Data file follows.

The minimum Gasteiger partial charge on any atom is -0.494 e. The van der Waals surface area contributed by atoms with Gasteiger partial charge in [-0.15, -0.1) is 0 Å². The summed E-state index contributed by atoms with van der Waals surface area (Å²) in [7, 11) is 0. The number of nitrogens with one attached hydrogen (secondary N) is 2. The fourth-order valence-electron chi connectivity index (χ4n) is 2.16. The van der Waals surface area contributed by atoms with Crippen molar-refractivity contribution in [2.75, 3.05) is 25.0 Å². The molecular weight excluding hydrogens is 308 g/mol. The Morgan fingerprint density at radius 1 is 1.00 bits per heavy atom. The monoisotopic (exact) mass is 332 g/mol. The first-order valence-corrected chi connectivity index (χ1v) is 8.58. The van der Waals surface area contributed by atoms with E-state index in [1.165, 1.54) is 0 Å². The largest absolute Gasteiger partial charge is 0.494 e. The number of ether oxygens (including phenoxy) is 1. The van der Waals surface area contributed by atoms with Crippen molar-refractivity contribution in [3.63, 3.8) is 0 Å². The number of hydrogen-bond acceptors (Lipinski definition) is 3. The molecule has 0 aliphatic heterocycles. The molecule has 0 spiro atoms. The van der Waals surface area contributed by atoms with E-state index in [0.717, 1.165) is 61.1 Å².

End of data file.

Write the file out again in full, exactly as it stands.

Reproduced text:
The minimum Gasteiger partial charge on any atom is -0.494 e. The van der Waals surface area contributed by atoms with Gasteiger partial charge in [-0.15, -0.1) is 0 Å². The summed E-state index contributed by atoms with van der Waals surface area (Å²) in [7, 11) is 0. The number of nitrogens with one attached hydrogen (secondary N) is 2. The fourth-order valence-electron chi connectivity index (χ4n) is 2.16. The van der Waals surface area contributed by atoms with Crippen molar-refractivity contribution in [2.75, 3.05) is 25.0 Å². The molecular weight excluding hydrogens is 308 g/mol. The Morgan fingerprint density at radius 1 is 1.00 bits per heavy atom. The monoisotopic (exact) mass is 332 g/mol. The first-order valence-corrected chi connectivity index (χ1v) is 8.58. The van der Waals surface area contributed by atoms with E-state index in [1.165, 1.54) is 0 Å². The largest absolute Gasteiger partial charge is 0.494 e. The number of ether oxygens (including phenoxy) is 1. The van der Waals surface area contributed by atoms with Crippen molar-refractivity contribution in [3.63, 3.8) is 0 Å². The number of hydrogen-bond acceptors (Lipinski definition) is 3. The molecule has 0 aliphatic heterocycles. The molecule has 0 spiro atoms. The van der Waals surface area contributed by atoms with E-state index in [0.717, 1.165) is 61.1 Å².